Structure of Sperm

AIPMT Biology Aspirants, read out the next AIPMT Biology Study material/ Notes of Structure of Sperm, important for AIPMT Biology.Free online notes for AIPMT.

  • Sperm is a microscopic structure which is about 60µm long.
  • Anton van Leeuwenhoek is known for discovery of sperm. Sperm is initially considered as parasite living within semen.
  • 300 million sperm complete the process of spermatogenesis each day.
  • Sperm is basically divided into head and tail. Tail further consists of neck, middle piece and end piece.
  • So, in other way sperm can be divided into following parts: Head, Neck, Middle piece and Tail.
  • Sperm is covered by the plasma membrane from head to tail.
  • Head: Sperm head is an elongated, pointed structure. Sperm head consists of Nucleus and Acrosome. Nucleus of sperm is an elongated haploid nucleus (having 23 highly condensed chromosomes). Acrosome is a cap-like structure present at the anterior end of nucleus which is filled with enzymes that help sperm penetrate ovum to bring fertilization. Enzymes present in acrosome include Hyaluronidase and Proteases. Acrosome is formed mainly from the golgi apparatus.
AIPMT-Biology-Representation of structure of Sperm

Representation of structure of Sperm

  • Neck: Neck of sperm is present just behind the head. It is the constricted region that contains centrioles which form the microtubules that comprise the remainder of the tail.
  • Middle piece: It contains numerous mitochondria arranged in a spiral fashion, which provide the energy (ATP) for locomotion of sperm tail that facilitate sperm motility essential for fertilisation and energy also required for sperm metabolism.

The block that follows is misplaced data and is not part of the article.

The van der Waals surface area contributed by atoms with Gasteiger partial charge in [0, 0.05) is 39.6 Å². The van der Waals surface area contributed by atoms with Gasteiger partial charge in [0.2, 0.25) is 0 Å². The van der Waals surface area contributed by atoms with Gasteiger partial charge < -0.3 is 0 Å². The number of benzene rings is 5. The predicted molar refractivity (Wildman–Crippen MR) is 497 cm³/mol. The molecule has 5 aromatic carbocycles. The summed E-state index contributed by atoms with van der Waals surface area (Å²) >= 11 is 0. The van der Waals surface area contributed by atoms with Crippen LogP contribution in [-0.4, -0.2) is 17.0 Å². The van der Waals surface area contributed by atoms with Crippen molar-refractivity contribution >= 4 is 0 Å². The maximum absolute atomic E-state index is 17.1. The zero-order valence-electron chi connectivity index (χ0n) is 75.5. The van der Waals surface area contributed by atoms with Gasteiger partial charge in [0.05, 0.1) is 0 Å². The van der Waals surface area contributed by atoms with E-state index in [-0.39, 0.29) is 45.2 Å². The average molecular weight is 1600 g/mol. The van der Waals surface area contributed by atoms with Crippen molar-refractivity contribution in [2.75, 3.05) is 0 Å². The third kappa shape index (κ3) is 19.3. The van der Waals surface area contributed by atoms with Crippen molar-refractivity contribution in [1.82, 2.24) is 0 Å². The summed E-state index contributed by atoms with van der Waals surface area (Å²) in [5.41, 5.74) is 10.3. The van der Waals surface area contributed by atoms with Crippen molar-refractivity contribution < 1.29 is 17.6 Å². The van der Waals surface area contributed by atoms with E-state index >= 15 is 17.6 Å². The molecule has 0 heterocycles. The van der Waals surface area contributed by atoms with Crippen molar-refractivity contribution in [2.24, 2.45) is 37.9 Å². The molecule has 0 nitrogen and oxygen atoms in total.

• End piece: It is the terminal, tapering portion of the tail.
  • Human male ejaculates about 200 to 300 million sperms during coitus (intercourse).
  • After ejaculation, sperm do not survive for more than 48 hours within the female reproductive tract.
  • Sperms released from the seminiferous tubules, are transported by the accessory ducts. Secretions of epididymis, vas deferens, seminal vesicle and prostate are essential for maturation and motility of sperms.

Semen: Seminal plasma along with the sperms constitutes the semen.

  • Semen consists of secretions of seminiferous tubules, seminal vesicles, prostate, and bulbourethral glands.
  • In a normal ejaculation of 2.5 – 5ml of semen, approx. 50–150 million sperm/mL are found. If the number falls below 20 million/mL, male is likely to be infertile.
  • Semen has alkaline pH of 7.2–7.7 due to the higher pH and larger volume of fluid from the seminal vesicles.
  • Seminal fluid also provides sperm with a transportation medium, nutrients, and protection from acidic environment of the male’s urethra and the female’s vagina.
  • Prostatic fluid gives semen a milky appearance, and fluids from the seminal vesicles and bulbourethral glands give it a sticky consistency.
  • After ejaculation, semen coagulates within 5 minutes.
  • Capacitation: Sperm undergo functional changes in the female reproductive tract before they fertilize an ovum. These changes are called as capacitation. It causes sperm to beat / move more fastly and prepares its plasma membrane to fuse with the egg plasma membrane.
  • Hemospermia: Presence of blood in semen caused by inflammation of blood vessels lining the seminal vesicles.
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